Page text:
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Management is Key in Preventing Spread of Palmer Amaranth

It is not quite time to close the chapter on the 2015 growing season in northern Illinois. A late season discovery of Palmer amaranth in a Stephenson county field should encourage area farmers to rethink weed management plans for 2016. After notification from an area agronomist, Stephenson County Extension staff collected and delivered amaranth samples to the lab of Dr. Patrick Tranel on the University of Illinois campus. Upon delivery, the plant material was subjected to a molecular marker test. The results confirmed that the plants submitted were Palmer amaranth; the population also tested positive for the gene amplification gene present in glyphosate resistant plants.

So what does this confirmation mean to area farmers? Farmers could question how the weed arrived, and the options are many, including seed carried by harvesting and tillage equipment, as a component of crop seed or in feedstuffs, and a newer theory under investigation, carried by migrating waterfowl. Time would be better spent accepting the fact that the weed is now confirmed in northern Illinois and dedicate efforts to learn how to successfully manage the weed if found in growers fields. The elimination of small pockets or prevention of the spread of the weed is highly encouraged. Dr. Aaron Hager, Weeds Specialist at University of Illinois, has shared information on the introduction of Palmer amaranth and its spread across Illinois for several years. He stated that it is not uncommon for annual herbicide costs to at least double in areas where Palmer amaranth becomes established. There is simply no soil or foliar-applied herbicides that will provide sufficient control of Palmer amaranth throughout the entire growing season. At least three to five herbicide applications per growing season are common in areas where Palmer amaranth is well established.

What can one do at this point in the growing season? As we near the end of October and harvest nears completion, scout fields for mature pigweed type plants. If located, farmers can take initial steps to prevent the widespread (and costly) establishment of this weed. The easiest identifier for mature Palmer amaranth plants are the extended inflorescences, easily in excess of 12 inches. When the weed is present or suspected, the following are suggested:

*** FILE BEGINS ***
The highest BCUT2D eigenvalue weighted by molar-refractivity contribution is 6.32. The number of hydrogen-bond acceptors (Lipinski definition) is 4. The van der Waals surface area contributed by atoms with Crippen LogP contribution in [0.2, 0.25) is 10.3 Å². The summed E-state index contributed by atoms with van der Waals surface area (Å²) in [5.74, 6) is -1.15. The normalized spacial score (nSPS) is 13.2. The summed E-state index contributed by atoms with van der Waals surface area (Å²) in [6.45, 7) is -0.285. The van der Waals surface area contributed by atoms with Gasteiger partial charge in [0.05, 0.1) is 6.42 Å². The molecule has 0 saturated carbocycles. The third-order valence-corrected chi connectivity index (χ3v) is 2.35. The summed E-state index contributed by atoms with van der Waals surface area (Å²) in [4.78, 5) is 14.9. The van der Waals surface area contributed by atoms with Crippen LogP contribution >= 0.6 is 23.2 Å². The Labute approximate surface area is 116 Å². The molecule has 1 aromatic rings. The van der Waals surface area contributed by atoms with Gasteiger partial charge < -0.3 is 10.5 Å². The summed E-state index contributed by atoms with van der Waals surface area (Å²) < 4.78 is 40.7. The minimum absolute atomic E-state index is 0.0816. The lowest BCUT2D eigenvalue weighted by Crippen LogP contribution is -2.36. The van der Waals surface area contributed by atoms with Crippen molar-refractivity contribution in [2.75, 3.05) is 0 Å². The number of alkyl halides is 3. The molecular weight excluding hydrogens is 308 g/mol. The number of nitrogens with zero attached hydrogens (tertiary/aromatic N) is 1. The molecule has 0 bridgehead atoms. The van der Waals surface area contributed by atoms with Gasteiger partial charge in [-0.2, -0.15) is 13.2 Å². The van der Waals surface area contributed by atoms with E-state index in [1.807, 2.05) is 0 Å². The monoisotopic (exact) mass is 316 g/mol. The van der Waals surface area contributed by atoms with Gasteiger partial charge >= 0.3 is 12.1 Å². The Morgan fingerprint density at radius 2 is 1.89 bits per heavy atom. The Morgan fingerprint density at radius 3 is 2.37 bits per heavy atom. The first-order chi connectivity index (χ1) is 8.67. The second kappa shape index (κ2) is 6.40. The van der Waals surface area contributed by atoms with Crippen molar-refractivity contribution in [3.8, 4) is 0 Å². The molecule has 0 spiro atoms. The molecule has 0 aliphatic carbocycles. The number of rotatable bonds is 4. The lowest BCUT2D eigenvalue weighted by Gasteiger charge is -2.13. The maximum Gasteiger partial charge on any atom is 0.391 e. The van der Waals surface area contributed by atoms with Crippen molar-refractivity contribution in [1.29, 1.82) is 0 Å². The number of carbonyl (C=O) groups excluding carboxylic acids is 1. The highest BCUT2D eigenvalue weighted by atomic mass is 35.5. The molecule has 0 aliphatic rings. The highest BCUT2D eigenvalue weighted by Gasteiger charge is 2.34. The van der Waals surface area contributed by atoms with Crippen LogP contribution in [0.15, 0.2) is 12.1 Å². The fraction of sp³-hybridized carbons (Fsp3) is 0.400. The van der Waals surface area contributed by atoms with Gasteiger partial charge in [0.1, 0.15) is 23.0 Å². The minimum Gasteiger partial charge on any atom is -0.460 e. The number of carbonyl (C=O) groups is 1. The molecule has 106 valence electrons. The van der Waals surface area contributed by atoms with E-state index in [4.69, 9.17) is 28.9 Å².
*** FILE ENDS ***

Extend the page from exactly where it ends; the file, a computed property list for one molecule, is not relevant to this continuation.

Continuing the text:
• We encourage farmers to not mechanically harvest mature Palmer amaranth plants with crop harvesting equipment. Physically remove the plants immediately prior to harvest and either leave the plants in the field or place in a sturdy garden bag and remove the plants from the field. Bury or burn the bags in a burn barrel as soon as possible.
  • Fields in which Palmer amaranth seeds were produced should not be tilled during the fall or following spring. Leaving the seeds near the soil surface increases the opportunities for seed predation by various granivores.
  • If the area was already harvested, mark or flag areas where Palmer amaranth plants have produced seed. These areas should be intensively scouted the following season and an aggressive Palmer amaranth management plan implemented to prevent future seed production.

University of Illinois Weed Science has published Guidelines for the Identification and Management of Palmer Amaranth in Illinois Agronomic Crops in a downloadable pdf that can be accessed at web.extension.illinois.edu/jsw. Future educational programs addressing Palmer amaranth are being coordinated with Jo Daviess, Stephenson and Winnebago County Extension offices. Printed resources about Palmer amaranth are also available at University of Illinois Extension offices in Jo Daviess, Stephenson and Winnebago Counties; call (815) 235-4125 for more information.

 
Source: Russ Higgins, University of Illinois Extension 

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